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Starts With A Bang

Ask Ethan: Would An Alien Civilization Classify Earth As An ‘Interesting’ Planet?

If they saw us as we were before the recent industrial revolution, would there be any reason to particularly care about us?

All across the Universe, trillions of galaxies can be seen, with each one typically containing billions and billions of stars. Here on Earth, life not only arose, thrived, and became complex and differentiated, but intelligent, technologically advanced, and even spacefaring, to a degree. But these last advances — taking us into the space and information ages — are extremely recent, and space is enormous. If an alien civilization saw us, would we even appear interesting from their perspective? Tayte Taliaferro wants to know, asking:

I was thinking about the projection of light through space. My curtain was open and I saw the stars and something from a book popped into my head. It had said that the stars we see are basically reruns. The light is from so long ago, we don’t even know if the star still exists or not.

[…] Whatever signals we send out, or changes in our planet that might be observable to prove intelligent life lives here, would take billions of years to reach anything alive and capable of responding! What do you think?

I think these are great questions to ponder, and that science has an awful lot to say about what aliens would see by looking at Earth.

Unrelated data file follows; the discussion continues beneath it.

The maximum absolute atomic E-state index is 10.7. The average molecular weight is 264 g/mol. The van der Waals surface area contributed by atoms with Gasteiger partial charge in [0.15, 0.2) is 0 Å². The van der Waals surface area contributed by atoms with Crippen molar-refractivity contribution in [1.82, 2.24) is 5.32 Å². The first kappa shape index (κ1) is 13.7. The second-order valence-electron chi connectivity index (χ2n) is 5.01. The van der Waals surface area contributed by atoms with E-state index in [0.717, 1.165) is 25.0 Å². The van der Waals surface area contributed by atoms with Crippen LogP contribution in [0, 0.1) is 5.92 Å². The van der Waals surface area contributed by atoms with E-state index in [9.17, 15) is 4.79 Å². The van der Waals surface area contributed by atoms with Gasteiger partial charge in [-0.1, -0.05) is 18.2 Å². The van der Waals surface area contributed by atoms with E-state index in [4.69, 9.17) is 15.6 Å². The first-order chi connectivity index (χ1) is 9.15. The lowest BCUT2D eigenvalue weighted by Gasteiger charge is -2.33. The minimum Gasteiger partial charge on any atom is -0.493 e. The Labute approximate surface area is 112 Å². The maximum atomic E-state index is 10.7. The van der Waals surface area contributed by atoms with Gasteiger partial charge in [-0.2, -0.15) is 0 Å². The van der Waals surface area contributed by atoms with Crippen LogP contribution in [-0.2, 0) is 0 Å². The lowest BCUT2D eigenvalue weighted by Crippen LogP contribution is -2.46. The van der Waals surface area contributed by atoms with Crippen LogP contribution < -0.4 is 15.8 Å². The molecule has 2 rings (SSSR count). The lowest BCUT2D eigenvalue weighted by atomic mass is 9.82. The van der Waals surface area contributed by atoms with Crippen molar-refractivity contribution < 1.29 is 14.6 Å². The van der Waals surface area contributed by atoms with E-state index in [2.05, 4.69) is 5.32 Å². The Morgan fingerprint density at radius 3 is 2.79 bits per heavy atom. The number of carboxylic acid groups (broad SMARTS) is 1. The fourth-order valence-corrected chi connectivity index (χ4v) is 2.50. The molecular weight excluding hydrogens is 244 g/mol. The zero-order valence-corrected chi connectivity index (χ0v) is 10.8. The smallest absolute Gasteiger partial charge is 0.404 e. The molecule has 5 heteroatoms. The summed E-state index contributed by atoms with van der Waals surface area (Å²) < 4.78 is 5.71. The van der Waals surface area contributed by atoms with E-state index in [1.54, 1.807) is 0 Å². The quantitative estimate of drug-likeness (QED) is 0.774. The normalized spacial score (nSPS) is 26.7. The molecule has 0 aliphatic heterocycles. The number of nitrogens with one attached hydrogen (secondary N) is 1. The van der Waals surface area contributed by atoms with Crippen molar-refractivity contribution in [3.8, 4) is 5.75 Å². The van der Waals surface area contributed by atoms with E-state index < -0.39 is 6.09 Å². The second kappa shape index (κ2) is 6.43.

The orbits of the eight major planets vary in eccentricity and the difference between perihelion (closest approach) and aphelion (farthest distance) with respect to the Sun. There is no fundamental reason why some planets are more or less eccentric than one another; it’s simply a result of the initial conditions from which the Solar System formed. However, the odds of a transit are much greater for an inner planet like Mercury, which makes 4 such transits every Earth year and has nearly a 2% chance of a good alignment, than any of the outer planets, which take longer to transit and have much lower odds of a good-enough alignment. (NASA / JPL-CALTECH / R. HURT)

In our Solar System, Earth is a rocky planet with a thin atmosphere that orbits our Sun in what we call the habitable zone: at a distance where liquid water, given an Earth-like atmosphere, can stably exist on the planet’s surface. Mars and Venus may potentially lie in that region of space as well, but Venus is presently too hot and Mars is too cold (and with too thin of an atmosphere) for Earth-like life to thrive there.

At present, our two most prolific methods for finding planets outside of the Solar System are: